So, what is the first step in the right direction for your character? Once you’ve created your character, then it’s time to choose your weapons. You are offered a selection of starting weapons to choose from and each weapon has its own accompanying skills. So essentially, your choice of weaponry determines what direction your character will take. When you are choosing your weaponry, consider your gaming style and how you like to war in PvP battles. While you are free to change your weapons later on (and thus, your skills) remember that you can only uses certain weapons according to the stats you have acquired during level advancement.

Shuffle Up and Deal

CardMon Hero is based on a novel card system that is quite simple to learn. Cards collected and saved in this game have various uses. Skill cards are generally found when questing. There are other methods of obtaining skill cards, such as visiting vendors of finding them as loot. Similar in many ways to weapons, a particular selection of skill cards are only available for use if you are in possession of the correct amount of stats.

The dynamic this creates is awesome; every time you switch your weapons, you’re switching your skill sets. And because multiple skills can be applied simultaneously, the combinations are infinite. This also means that you’ll always be prepared no matter the situation. The card combination system in CardMon gives you the ability to combine skills and upgrade them. In essence, you are creating your own cards.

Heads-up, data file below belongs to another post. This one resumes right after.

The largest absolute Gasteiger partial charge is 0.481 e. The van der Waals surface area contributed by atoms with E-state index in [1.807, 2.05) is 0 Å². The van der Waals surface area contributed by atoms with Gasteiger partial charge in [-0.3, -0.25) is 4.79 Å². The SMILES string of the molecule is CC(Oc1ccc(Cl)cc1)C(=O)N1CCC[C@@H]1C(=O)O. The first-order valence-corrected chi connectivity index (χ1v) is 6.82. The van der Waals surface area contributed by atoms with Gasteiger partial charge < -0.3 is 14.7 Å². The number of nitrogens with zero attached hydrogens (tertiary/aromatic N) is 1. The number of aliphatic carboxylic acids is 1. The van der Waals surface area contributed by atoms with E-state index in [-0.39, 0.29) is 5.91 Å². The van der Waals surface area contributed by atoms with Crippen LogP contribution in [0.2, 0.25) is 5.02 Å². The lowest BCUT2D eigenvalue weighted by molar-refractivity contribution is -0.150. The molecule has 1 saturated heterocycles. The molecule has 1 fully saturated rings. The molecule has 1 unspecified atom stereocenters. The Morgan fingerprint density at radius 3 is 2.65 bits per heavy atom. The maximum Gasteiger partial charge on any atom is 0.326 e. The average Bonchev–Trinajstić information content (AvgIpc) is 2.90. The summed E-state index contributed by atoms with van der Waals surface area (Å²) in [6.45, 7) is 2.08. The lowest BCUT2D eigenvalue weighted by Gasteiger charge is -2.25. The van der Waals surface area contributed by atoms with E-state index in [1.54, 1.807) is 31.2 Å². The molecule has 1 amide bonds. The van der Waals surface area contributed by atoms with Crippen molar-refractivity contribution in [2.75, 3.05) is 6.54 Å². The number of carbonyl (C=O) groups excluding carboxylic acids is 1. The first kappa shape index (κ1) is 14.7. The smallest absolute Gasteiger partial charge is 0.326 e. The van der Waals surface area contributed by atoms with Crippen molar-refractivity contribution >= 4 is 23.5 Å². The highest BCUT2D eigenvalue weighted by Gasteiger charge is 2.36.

Straight and Narrow

CardMon has really captured my attention because of its very creative gameplay methodology. Unfortunately, game progression in CardMon is very linear, and I find this to be a real letdown. The map is horseshoe shaped and divided into zones of progression. If you’re a gamer that enjoys the ability to explore, prepare to be disappointed. On a positive note, the linear layout ensures that CardMon is pretty much grind free and you won’t be left hanging and without direction.

No Welcome Mat
As you probably already know by now, I’m pro tutorial. I like to start a game with a warm welcome and some real hands-on training. CardMon has no tutorial… none. Where the developers made up for this was with the development of pop-ups for guidance. The in-game dialogue also serves to help train you. But really, there just isn’t a substitute for a proper tutorial.